Posted by on May 04, 2015 in News Clips

PATERSON — A throng of more than 600 sang the Palestinian anthem and cheered as the Palestinian flag was raised at Paterson City Hall on Sunday afternoon.

Women garbed in hijabs and embroidered dresses and men in keffiyehs participated in the third annual raising of the green, black, red and white flag, in an event sponsored by the Arab American Civic Organization.

The crowd waves Palestinian and American flags as Laila Ghannam, the governor of Ramallah, speaks during the ceremony on Sunday, May 3, 2015.
Kids wave Palestinian flags before the raising of the flag in front of Paterson's City Hall on Sunday, May 3, 2015. 

“Next year, we hope to have more cities doing this,” said Khader Abuassab, founder of the Paterson-based group, who says the Silk City is the first American city to host such an event.

Meanwhile, Paterson officials have designated this week Palestinian Heritage Week in the city that’s been dubbed “Little Ramallah” for its large Arab population.

There are no official statistics on the number of Palestinians in the area, but some city leaders estimate the Arab community at 20,000. South Paterson’s Main Street is teeming with Middle Eastern commerce, including Syrian and Lebanese bakeries and restaurants as well as groceries that sell Halal meat. And the city boasts of at least six mosques.

According to the Arab American Institute, Paterson is among the most popular destinations for Arab Americans, and New Jersey ranks fifth among Arab-American population centers. The Arab population in New Jersey has surpassed 240,000, according to estimates by the institute.

The flag-raising was attended by local, state and international political leaders, including the mayor, council members, freeholders, state Sen. Nellie Pou, Ramallah Gov. Laila Ghannam, and the Palestinian Authority’s permanent observer to the United Nations, Riyad Mansour. They all endured the bright sun to share congratulations and encouragement with the crowd, which overflowed onto Market Street.

“You are an outstanding example for Palestinian communities all over America,” Mansour said as the audience cheered and waved Palestinian flags. “Let them all do the same thing. You are setting a wonderful example. You are making a difference. You are advancing the cause of the Palestinian people.”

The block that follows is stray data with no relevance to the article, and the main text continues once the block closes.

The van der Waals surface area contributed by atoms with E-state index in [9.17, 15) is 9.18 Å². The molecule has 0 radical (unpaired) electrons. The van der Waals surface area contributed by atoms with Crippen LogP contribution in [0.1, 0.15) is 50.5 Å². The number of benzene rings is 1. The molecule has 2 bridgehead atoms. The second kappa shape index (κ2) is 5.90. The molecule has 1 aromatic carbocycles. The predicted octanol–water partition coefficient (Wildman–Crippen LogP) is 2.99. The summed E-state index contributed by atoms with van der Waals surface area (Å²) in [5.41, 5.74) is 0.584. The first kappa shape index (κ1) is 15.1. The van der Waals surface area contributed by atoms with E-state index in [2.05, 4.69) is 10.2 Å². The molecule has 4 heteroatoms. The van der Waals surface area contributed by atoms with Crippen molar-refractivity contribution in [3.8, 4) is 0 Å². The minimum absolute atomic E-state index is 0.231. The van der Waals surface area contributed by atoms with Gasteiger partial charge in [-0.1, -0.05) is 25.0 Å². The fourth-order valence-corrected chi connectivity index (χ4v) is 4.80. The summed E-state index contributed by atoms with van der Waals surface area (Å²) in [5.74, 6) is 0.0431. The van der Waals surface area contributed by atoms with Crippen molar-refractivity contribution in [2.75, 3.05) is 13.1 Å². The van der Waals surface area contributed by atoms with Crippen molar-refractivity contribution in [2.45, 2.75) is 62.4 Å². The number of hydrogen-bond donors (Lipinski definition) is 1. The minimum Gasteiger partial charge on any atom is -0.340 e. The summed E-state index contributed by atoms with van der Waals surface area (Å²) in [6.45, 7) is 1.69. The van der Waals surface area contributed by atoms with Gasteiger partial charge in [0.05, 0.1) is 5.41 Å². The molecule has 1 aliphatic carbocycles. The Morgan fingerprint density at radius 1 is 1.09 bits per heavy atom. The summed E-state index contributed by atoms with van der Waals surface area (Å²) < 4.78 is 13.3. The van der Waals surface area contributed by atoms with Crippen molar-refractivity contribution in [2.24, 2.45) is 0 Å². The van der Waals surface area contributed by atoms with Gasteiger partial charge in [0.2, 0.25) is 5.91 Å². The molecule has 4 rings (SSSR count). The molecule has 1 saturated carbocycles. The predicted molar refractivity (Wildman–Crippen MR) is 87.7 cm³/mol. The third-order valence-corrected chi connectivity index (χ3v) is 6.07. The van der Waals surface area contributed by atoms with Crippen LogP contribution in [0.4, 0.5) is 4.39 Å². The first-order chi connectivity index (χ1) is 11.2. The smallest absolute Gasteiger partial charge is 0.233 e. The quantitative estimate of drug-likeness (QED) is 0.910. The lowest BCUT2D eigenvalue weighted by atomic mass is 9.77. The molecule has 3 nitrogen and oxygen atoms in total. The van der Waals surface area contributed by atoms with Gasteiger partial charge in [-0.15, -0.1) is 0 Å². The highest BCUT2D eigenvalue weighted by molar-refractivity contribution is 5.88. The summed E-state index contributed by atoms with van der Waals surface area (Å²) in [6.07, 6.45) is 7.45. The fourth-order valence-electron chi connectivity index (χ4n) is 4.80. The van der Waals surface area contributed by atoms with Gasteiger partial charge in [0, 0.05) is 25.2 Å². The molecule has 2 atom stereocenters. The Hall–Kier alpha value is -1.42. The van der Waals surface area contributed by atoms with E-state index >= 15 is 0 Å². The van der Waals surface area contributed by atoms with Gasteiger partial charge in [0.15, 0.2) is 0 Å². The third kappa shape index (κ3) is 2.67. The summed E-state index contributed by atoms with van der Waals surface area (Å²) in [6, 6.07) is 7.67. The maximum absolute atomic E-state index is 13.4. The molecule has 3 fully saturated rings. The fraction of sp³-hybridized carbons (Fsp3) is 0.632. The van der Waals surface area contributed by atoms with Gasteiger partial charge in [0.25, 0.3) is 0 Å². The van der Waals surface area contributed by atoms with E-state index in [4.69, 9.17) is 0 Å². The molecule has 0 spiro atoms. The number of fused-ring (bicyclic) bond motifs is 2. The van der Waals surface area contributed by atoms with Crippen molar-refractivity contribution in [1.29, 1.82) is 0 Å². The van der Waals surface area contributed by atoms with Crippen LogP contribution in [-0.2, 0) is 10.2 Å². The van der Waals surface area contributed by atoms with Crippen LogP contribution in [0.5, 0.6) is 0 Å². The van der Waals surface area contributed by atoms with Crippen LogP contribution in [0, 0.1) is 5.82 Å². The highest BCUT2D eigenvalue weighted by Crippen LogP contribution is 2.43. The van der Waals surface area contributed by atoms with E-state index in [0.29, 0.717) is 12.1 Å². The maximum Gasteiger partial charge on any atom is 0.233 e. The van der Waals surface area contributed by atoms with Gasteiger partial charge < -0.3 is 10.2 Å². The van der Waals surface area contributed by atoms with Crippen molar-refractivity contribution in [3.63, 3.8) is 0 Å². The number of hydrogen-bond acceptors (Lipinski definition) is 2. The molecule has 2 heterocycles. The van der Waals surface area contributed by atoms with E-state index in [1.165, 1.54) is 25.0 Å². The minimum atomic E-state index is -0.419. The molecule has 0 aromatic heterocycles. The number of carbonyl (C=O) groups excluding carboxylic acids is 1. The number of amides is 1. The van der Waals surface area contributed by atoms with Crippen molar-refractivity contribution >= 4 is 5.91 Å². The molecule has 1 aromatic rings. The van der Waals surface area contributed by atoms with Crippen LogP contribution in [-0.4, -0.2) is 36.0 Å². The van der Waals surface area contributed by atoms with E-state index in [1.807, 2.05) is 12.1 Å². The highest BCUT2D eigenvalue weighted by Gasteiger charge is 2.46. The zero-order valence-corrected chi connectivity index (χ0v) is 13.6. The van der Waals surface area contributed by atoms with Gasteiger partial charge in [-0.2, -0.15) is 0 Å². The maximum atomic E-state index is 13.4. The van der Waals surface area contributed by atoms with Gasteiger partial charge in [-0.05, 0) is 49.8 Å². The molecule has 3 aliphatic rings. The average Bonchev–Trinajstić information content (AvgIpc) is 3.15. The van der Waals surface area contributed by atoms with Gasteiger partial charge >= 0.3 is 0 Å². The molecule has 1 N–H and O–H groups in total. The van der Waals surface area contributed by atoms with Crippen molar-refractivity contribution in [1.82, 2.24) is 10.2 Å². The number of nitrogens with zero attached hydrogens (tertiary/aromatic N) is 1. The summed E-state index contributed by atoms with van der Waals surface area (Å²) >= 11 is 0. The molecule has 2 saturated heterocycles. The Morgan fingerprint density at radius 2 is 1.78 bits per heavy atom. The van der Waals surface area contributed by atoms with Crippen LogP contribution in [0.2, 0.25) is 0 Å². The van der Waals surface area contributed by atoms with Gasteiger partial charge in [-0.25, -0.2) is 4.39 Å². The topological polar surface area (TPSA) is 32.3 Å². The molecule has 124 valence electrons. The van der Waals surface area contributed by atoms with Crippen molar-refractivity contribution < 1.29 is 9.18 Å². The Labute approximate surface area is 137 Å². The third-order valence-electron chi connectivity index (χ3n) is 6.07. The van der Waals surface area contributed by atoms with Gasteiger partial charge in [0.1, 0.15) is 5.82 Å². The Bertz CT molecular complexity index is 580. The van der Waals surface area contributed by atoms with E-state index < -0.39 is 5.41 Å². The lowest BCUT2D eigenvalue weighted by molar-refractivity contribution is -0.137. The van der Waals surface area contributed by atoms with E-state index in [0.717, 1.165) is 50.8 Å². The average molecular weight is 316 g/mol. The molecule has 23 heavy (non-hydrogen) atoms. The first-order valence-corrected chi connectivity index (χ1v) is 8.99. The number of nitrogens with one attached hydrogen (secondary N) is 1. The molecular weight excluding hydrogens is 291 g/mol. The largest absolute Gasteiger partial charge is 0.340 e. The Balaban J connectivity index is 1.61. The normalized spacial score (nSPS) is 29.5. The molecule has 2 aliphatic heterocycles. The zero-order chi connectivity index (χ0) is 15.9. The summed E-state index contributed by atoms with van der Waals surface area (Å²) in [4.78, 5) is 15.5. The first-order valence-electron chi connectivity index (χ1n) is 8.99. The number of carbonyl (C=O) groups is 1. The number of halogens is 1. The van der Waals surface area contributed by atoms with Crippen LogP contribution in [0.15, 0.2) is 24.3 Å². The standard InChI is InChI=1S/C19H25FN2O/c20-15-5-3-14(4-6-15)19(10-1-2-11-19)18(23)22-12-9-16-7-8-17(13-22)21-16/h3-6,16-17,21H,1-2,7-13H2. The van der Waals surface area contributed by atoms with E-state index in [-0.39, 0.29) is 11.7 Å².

Mansour suggested Paterson create a sisterhood with the West Bank city of Ramallah, and, draping a black-and-white keffiyah around the neck of Paterson Mayor Joey Torres, he invited him to visit Ramallah. Torres said he hoped to work on the concept of making Ramallah a sister city.

It is not unusual for a city hall to hold a flag-raising for a particular ethnic or religious group. Torres noted that Paterson has numerous flag-raisings to recognize the diverse groups that populate the city. Turks, Haitians, and Peruvians are among those who have hoisted flags in front of Paterson City Hall.

For many participants, raising the Palestinian flag marks a significant event because it demonstrates the growing influence of the Arab community in Paterson, and its increasing political clout. “We are proud to have our political leaders hear our voice,” said Tariq Elsamma of Wayne, who believes there is an expanding roster of 60 mosques in the state. “They need to obey our needs because we are a large community.”

But some critics have questioned whether the flag-raising could be an attempt to promote an Islamic agenda or anti-Israel sentiment.

And speaker Khaled Abuassab’s assertion rankled some when he stated in Arabic that just because Jews were killed during the Holocaust doesn’t mean that “they should fix a mistake with a mistake. They shouldn’t do the same to us,” he said, referring to cases in which Israeli solders oust Palestinians from their homes or kill Palestinian children.

That statement led to criticism by Abe Foxman, a Bergen County resident and the National Director of the Anti-Defamation League. “It is disturbing that this annual event, meant to celebrate Paterson’s diversity and its Palestinian community, reportedly promotes divisiveness by giving a platform to speakers who go beyond the bounds of legitimate criticism of Israel and promote comparisons between Israel and Nazi Germany,” he said. “The presence of the mayor and other elected officials only lends credibility and legitimacy to these false comparisons and offensive remarks.”

He said many of the instances of Israeli military action against Palestinians are a direct result of attacks on Israel. “Where’s the condemnation of Palestinian terrorism?” he asked. .

Others had additional concerns. “The Palestinian Authority is not a democracy but a dictatorship that has not had elections since 2005,” said Morton Klein, president of the Zionist Organization of America, based in New York.

Despite such concerns, there was plenty of talk by speakers and participants about hopes for peace and dreams for the future.

Many came with their children. Moneer Simreen said he was concerned about passing on a strong sense of nationalism to the next generation. “Kids who were born here never knew about Palestine,” Simreen said. “We need to teach them about our country.”

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